The New York Times today reported on fresh sectarian violence in Baghdad, jihadists coming home to stoke unrest in Cairo and the take-him-home-to-mother charms of pledges to a newly minted Muslim fraternity with chapters on college campuses in Dallas and San Diego.
That roundup nicely captures both the virtues and deficits of reporting around Islam in the nation’s paper of record: We get close to the action and hear the voices of everyday people in Iraq and Egypt, but tight news budgets at the Times (and finicky appetites among news consumers) mean that life apart from warring and victimhood is left out of the ongoing journalistic narrative about Muslims in broad swaths of the non-Western world.
Which casts the otherwise welcome story about Alpha Lambda Mu, with its abstemious brothers focused piety and pushups, in a less flattering light. What’s the fraternity’s Shia-Sunni mix? Are there pledges from Pakistan and India in the same house? Any community service activities in conjunction with, say, Alpha Epsilon Pi—a Jewish fraternity—which has a chapter at San Diego State? The Times story sheds no light on these matters.
Many young Muslims might be wary of trusting a reporter who asked these questions, but their answers would usefully illuminate the struggles of second-generation immigrants to overcome tensions that often lead to conflict abroad but that are much more easily overcome in the relative social stability of the U.S.
Which begs another question: Where is Al Jazeera America when you need it? While the Times was leading with the pieces from Baghdad and Cairo, a weather report from the northeast was topping headlines at AJA. Not an unreasonable editorial decision, but also not a choice that makes best use of the organization’s enviable network of far-flung reporters.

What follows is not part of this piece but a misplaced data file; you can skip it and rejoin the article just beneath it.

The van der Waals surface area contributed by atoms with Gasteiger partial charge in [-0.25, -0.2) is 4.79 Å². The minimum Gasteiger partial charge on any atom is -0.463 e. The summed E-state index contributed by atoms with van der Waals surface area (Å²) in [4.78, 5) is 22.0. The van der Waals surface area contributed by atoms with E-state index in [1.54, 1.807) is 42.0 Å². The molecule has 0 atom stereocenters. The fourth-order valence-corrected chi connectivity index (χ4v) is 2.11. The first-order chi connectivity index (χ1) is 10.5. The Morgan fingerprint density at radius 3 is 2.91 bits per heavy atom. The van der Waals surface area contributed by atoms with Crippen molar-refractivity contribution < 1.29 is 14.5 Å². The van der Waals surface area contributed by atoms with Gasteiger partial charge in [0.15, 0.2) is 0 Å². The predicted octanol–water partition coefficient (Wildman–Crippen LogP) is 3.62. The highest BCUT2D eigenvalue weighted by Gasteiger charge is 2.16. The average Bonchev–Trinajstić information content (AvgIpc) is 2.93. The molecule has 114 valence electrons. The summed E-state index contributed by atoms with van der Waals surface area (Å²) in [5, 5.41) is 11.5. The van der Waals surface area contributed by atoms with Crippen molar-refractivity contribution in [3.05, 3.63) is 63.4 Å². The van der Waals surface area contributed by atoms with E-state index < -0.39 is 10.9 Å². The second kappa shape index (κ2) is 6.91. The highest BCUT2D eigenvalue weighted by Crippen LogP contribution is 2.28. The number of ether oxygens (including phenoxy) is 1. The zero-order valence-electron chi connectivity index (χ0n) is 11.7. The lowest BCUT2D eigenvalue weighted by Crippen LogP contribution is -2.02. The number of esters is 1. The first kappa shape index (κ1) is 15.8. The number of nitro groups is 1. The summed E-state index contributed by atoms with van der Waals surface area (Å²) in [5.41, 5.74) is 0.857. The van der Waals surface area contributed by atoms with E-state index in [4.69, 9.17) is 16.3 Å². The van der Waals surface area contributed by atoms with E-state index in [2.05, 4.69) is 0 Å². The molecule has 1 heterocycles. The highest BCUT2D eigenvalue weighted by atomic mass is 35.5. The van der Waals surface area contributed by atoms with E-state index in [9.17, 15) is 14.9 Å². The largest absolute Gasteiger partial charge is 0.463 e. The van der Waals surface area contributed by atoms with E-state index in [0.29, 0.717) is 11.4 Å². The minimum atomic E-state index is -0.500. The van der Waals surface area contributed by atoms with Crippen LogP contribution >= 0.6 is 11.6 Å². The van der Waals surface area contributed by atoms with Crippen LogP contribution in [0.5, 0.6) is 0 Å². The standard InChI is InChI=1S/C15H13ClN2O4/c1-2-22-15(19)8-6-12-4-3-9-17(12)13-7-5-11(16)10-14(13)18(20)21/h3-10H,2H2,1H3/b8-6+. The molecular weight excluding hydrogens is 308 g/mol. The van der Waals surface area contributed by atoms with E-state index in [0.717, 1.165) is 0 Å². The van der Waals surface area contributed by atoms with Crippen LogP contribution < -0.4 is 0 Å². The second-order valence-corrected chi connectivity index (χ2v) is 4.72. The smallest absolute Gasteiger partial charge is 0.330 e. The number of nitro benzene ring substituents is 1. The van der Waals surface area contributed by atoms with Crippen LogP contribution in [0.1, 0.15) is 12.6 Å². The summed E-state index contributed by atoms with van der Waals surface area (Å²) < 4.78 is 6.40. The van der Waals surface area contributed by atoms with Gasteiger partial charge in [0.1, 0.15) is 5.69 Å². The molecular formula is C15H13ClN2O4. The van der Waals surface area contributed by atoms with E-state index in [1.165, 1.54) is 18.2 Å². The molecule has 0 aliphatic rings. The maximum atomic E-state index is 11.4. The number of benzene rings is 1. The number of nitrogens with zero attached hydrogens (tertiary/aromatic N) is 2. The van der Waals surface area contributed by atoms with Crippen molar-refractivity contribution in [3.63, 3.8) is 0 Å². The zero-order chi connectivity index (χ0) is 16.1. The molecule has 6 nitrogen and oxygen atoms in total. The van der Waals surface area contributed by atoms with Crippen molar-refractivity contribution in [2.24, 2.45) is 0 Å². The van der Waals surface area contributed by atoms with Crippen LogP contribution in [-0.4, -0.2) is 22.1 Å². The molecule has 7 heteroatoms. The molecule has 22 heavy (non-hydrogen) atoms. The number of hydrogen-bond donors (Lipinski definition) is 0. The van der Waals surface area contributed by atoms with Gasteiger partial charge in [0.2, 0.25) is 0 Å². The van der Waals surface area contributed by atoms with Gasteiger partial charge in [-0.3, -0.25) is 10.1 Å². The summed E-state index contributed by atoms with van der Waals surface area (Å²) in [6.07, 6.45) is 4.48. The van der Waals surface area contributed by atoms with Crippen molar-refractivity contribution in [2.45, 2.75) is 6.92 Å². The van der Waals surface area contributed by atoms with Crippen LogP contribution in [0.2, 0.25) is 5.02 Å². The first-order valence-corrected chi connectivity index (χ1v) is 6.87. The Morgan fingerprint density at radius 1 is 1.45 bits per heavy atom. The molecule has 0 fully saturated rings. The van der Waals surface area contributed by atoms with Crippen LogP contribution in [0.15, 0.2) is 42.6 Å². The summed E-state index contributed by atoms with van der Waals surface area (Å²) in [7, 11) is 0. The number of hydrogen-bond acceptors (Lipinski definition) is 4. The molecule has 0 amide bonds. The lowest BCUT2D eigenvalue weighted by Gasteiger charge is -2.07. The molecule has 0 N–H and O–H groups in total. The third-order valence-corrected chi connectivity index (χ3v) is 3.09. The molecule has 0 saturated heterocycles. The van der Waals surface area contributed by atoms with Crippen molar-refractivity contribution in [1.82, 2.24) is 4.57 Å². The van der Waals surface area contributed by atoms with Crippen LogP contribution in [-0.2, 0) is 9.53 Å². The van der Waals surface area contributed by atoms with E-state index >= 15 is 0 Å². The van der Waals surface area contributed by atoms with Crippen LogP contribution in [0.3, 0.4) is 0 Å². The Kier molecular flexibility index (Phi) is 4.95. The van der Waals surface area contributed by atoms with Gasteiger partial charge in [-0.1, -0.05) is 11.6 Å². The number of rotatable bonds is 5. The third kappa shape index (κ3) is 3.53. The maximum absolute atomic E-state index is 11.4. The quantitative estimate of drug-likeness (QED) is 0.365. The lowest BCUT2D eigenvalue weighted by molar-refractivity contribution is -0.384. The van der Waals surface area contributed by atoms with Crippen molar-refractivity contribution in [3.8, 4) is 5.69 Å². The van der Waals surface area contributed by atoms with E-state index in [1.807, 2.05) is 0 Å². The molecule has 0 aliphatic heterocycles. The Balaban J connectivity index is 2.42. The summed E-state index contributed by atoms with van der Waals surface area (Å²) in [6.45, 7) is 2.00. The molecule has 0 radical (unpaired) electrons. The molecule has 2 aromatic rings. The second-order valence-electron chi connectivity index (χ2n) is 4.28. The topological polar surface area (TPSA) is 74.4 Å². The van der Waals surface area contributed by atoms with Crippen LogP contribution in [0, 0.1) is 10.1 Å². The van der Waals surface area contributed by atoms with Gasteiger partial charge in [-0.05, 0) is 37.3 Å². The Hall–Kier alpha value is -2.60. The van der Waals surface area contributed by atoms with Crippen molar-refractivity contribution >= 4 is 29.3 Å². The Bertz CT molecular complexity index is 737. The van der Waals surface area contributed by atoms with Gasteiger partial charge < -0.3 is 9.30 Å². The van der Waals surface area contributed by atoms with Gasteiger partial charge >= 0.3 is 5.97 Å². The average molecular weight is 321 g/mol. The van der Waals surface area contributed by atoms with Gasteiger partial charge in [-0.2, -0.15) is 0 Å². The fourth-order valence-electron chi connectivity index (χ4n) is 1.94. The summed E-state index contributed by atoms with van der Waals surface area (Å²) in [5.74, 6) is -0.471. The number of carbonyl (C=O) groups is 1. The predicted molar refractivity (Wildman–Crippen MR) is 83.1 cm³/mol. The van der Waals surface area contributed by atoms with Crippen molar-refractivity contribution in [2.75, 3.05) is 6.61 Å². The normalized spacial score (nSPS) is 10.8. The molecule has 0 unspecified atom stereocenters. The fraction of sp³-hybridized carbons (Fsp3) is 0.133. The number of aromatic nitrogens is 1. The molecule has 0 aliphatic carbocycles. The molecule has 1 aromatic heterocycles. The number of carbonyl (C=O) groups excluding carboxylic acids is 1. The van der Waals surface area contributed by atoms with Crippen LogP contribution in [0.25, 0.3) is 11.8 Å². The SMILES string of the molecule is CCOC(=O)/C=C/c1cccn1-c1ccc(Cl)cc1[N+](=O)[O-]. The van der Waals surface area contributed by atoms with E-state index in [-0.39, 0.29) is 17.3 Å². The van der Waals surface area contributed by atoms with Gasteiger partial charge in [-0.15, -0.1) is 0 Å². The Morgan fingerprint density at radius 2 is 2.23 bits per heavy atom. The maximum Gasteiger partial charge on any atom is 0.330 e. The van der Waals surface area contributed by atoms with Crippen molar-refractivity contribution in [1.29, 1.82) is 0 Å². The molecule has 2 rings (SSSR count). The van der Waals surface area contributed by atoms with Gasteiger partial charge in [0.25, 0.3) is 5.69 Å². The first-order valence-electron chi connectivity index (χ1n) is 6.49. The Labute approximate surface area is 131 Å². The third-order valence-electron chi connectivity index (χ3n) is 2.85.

In that and many other respects the fledging outlet is ideally suited to broaden the relatively narrow news media frame of the Times’ international reporting and to make the kind of deeper connections that would have enriched the Alpha Lambda Mu story. But despite dismal ratings since its launch in the second half of 2013, the network has resolutely stood by an editorial policy that its defenders have described as nonpartisan but that its sympathetic but shrinking audience might call anodyne.
Rather than make bold moves to establish a distinctive brand, AJA’s management in the near term is leveraging the deep pockets of the network’s Qatari ownership in order to optimize its placement in the chock-a-block American news spectrum. This wait-and-see strategy is obviously a luxury that few of AJA’s competitors can afford. But if you’re leading with snow plows in Philly on a day when the best-known news brand in the country runs a string of stories that reveal a golden opportunity for you, might be that you’re doing more waiting than seeing.